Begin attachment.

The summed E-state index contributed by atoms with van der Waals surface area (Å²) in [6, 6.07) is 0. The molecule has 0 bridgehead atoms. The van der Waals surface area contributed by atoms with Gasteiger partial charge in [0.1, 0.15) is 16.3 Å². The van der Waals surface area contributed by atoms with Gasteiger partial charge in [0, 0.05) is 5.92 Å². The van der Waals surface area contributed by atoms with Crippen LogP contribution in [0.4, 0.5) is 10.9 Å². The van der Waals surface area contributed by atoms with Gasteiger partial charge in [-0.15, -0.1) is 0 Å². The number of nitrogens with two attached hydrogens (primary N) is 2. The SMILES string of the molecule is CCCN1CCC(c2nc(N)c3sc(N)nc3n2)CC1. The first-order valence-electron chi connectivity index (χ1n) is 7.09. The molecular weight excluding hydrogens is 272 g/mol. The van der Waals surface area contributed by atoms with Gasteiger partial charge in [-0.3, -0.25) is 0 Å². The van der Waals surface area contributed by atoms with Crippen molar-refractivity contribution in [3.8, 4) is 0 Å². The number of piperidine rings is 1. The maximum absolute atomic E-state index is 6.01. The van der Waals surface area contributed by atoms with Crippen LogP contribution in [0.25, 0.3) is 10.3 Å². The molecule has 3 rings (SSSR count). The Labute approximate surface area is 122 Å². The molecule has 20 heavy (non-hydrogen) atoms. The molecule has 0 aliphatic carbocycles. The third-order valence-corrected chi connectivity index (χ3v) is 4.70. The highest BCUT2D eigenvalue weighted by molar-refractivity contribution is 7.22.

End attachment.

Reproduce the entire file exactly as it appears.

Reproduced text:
The summed E-state index contributed by atoms with van der Waals surface area (Å²) in [6, 6.07) is 0. The molecule has 0 bridgehead atoms. The van der Waals surface area contributed by atoms with Gasteiger partial charge in [0.1, 0.15) is 16.3 Å². The van der Waals surface area contributed by atoms with Gasteiger partial charge in [0, 0.05) is 5.92 Å². The van der Waals surface area contributed by atoms with Crippen LogP contribution in [0.4, 0.5) is 10.9 Å². The van der Waals surface area contributed by atoms with Gasteiger partial charge in [-0.15, -0.1) is 0 Å². The number of nitrogens with two attached hydrogens (primary N) is 2. The SMILES string of the molecule is CCCN1CCC(c2nc(N)c3sc(N)nc3n2)CC1. The first-order valence-electron chi connectivity index (χ1n) is 7.09. The molecular weight excluding hydrogens is 272 g/mol. The van der Waals surface area contributed by atoms with Gasteiger partial charge in [-0.3, -0.25) is 0 Å². The van der Waals surface area contributed by atoms with Crippen molar-refractivity contribution in [3.8, 4) is 0 Å². The number of piperidine rings is 1. The maximum absolute atomic E-state index is 6.01. The van der Waals surface area contributed by atoms with Crippen LogP contribution in [0.25, 0.3) is 10.3 Å². The molecule has 3 rings (SSSR count). The Labute approximate surface area is 122 Å². The molecule has 20 heavy (non-hydrogen) atoms. The molecule has 0 aliphatic carbocycles. The third-order valence-corrected chi connectivity index (χ3v) is 4.70. The highest BCUT2D eigenvalue weighted by molar-refractivity contribution is 7.22.